Kyichu lhakang is located at Paro district in Bhutan. This lhakang is also known as Kyerchu or Lho Kyerchu. It is considered to be one of the oldest temples in Bhutan. Paro kyichu lhakang is 5 km away from the Paro town.
It is believed to be built by a Tibetan emperor called Songtsan Gampo in the 7th century. Kyichu lhakang is considered as the Sacred Jewel of Bhutan. At the time of the Emperor, a giant ogress was troubling Tibet and Himalayas by lying across the land. So, the Emperor built 108 Lhakangs (Temples) which were placed on the different points of the giant ogress body. 12 out of the 108 lhakangs were considered main and built in precise plans. It is also believed that these 108 temples were built over a night.
It is believed that Guru Padmasambhava visited Kyichu in the 8th century and he hidden many spiritual treasures in the lhakang. In the writing of the 25th Je Khenpo Sherab Gyaltshen had mentioned that the Kyichu lhakang was in the hands of Lhapa Kagyu tradition during the 12th century. He had also written that it was handed over to Phajo Drugom Zhigpo’s son called Nyima in the 13th century. In the book of ‘Nyingma School of Tibetan Buddhism’, we can find that the Jigdrel Yeshi Dorji (2nd Dudjom Rinpoche) had recorded that the temples of Kyichu could not be seen and was uncovered by Tertoen Pema Lingpa (Treasure hunter).
In the year 1644, Zhabdrung Ngawang Namgyal took over the temple and was re-consecrated by the 25th Je Khenpo Sherab Gyaltshen from 1836 to 1838. In the year 1968, a temple called Guru Lhakang was built next to the Kyichu lhakang by the Royal Queen Mother Ashi Kezang Choden Wangchuk. After the Guru Lhakang was built, the annual rites of great accomplishment for the deities such as Vajrasattva, Palchen Heruka and Vajrakilaya has been performed in this lhakang for the well being of our country.
As we walk towards toward the Kyichu lhakang, we can see elderly pilgrims constantly walking around the lhakang and spinning the prayers wheels. We can see a wall painting onto the right side of the entrance way as we come near the internal courtyard. It is the wall painting of a king called Gesar of Ling who was a popular Tibetan warrior king. His epic poem is believed to be the longest in the world.
The Kyichu lhakang conceals the statue of Jowo Jamba which is originally from the 7th century. It is considered as the greatest treasure of the valley. Outside the hall of the shrine, has the statue of Chenresig having 11 heads and 1000 arms. The main entrance door is beautifully covered with gold. We can see that in front of the statue are the grooves worn into the wooden floor by the generations of prostrators. . Kyichu lhakang holds some of the oldest relics and the floor of the main temple which is made of wood is inlaid with turquoise, other precious gems and stones.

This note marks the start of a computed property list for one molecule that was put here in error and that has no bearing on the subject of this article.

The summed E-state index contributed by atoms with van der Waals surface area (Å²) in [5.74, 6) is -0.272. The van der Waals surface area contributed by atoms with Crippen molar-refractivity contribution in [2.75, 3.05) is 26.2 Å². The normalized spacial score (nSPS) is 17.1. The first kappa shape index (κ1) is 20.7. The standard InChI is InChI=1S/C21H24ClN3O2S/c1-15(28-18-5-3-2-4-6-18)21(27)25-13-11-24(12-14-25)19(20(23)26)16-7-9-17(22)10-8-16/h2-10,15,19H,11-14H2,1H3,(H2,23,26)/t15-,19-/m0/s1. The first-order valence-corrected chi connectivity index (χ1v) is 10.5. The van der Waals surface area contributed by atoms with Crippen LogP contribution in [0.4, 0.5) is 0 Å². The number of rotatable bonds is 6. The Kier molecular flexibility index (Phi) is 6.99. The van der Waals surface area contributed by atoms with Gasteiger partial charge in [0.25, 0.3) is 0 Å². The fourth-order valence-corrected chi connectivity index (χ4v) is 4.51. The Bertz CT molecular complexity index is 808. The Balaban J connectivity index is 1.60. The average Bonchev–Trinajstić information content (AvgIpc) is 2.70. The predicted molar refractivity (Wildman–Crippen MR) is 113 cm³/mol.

Next to the main temple is the Guru Lhakang. The Guru Lhakang consists of 5 meter high statue of Guru Rinpoche and Kurukulla (Red Tara) which holds a bow and arrow made of flowers. We can see a chorten to the right side of Guru, where it contains the ashes of Dilgo Khyentse Rinpoche. He was an honorable Nyingma Buddhist and the spiritual teacher of the Queen Mother. His former quarters are closed to the visitors which is located at the left side. We can also see a heap of iron links in the corner of the lhakang which was faked by the famous bridge builder of Bhutan called Thangtong Gyalpo.
Kyichu lhakang is a very important place for art connoisseurs, historians, pilgrims and visitors from all around the world because it is a place of culture and art. Outside the temple, we can see water pray wheels, small prayer wheels with Lenza script, Monks house, palace for Naga and Stupa for Naga. It is believed that the two orange trees which are in the courtyard of the lhakang bears fruit throughout the year.
Kyichu lhakang opens for visitors from 9:00 am till noon and 1:00 pm till 5:00 pm.